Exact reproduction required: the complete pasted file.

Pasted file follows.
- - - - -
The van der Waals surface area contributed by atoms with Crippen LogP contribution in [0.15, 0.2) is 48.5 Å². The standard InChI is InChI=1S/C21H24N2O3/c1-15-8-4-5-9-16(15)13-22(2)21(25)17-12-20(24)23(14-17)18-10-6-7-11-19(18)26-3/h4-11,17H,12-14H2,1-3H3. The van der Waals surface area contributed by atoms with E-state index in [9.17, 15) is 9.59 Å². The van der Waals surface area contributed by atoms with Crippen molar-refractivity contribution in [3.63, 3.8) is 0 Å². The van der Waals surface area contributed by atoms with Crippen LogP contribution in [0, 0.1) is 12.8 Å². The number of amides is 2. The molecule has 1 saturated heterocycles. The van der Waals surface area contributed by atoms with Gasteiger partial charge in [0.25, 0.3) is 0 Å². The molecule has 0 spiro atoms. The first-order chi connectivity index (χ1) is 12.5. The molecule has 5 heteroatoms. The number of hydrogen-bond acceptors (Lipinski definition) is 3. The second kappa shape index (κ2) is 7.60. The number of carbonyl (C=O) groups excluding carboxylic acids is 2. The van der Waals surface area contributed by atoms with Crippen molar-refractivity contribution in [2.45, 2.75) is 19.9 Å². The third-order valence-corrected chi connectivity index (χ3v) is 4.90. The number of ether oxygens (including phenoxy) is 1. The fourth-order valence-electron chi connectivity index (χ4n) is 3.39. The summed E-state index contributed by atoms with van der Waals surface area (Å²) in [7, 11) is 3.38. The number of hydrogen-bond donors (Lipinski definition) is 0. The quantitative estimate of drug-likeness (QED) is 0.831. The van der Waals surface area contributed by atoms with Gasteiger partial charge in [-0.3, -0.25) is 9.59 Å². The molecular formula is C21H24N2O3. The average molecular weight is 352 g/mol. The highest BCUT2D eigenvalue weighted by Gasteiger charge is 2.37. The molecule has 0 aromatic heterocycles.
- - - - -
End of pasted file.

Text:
The van der Waals surface area contributed by atoms with Crippen LogP contribution in [0.15, 0.2) is 48.5 Å². The standard InChI is InChI=1S/C21H24N2O3/c1-15-8-4-5-9-16(15)13-22(2)21(25)17-12-20(24)23(14-17)18-10-6-7-11-19(18)26-3/h4-11,17H,12-14H2,1-3H3. The van der Waals surface area contributed by atoms with E-state index in [9.17, 15) is 9.59 Å². The van der Waals surface area contributed by atoms with Crippen molar-refractivity contribution in [3.63, 3.8) is 0 Å². The van der Waals surface area contributed by atoms with Crippen LogP contribution in [0, 0.1) is 12.8 Å². The number of amides is 2. The molecule has 1 saturated heterocycles. The van der Waals surface area contributed by atoms with Gasteiger partial charge in [0.25, 0.3) is 0 Å². The molecule has 0 spiro atoms. The first-order chi connectivity index (χ1) is 12.5. The molecule has 5 heteroatoms. The number of hydrogen-bond acceptors (Lipinski definition) is 3. The second kappa shape index (κ2) is 7.60. The number of carbonyl (C=O) groups excluding carboxylic acids is 2. The van der Waals surface area contributed by atoms with Crippen molar-refractivity contribution in [2.45, 2.75) is 19.9 Å². The third-order valence-corrected chi connectivity index (χ3v) is 4.90. The number of ether oxygens (including phenoxy) is 1. The fourth-order valence-electron chi connectivity index (χ4n) is 3.39. The summed E-state index contributed by atoms with van der Waals surface area (Å²) in [7, 11) is 3.38. The number of hydrogen-bond donors (Lipinski definition) is 0. The quantitative estimate of drug-likeness (QED) is 0.831. The van der Waals surface area contributed by atoms with Gasteiger partial charge in [-0.3, -0.25) is 9.59 Å². The molecular formula is C21H24N2O3. The average molecular weight is 352 g/mol. The highest BCUT2D eigenvalue weighted by Gasteiger charge is 2.37. The molecule has 0 aromatic heterocycles.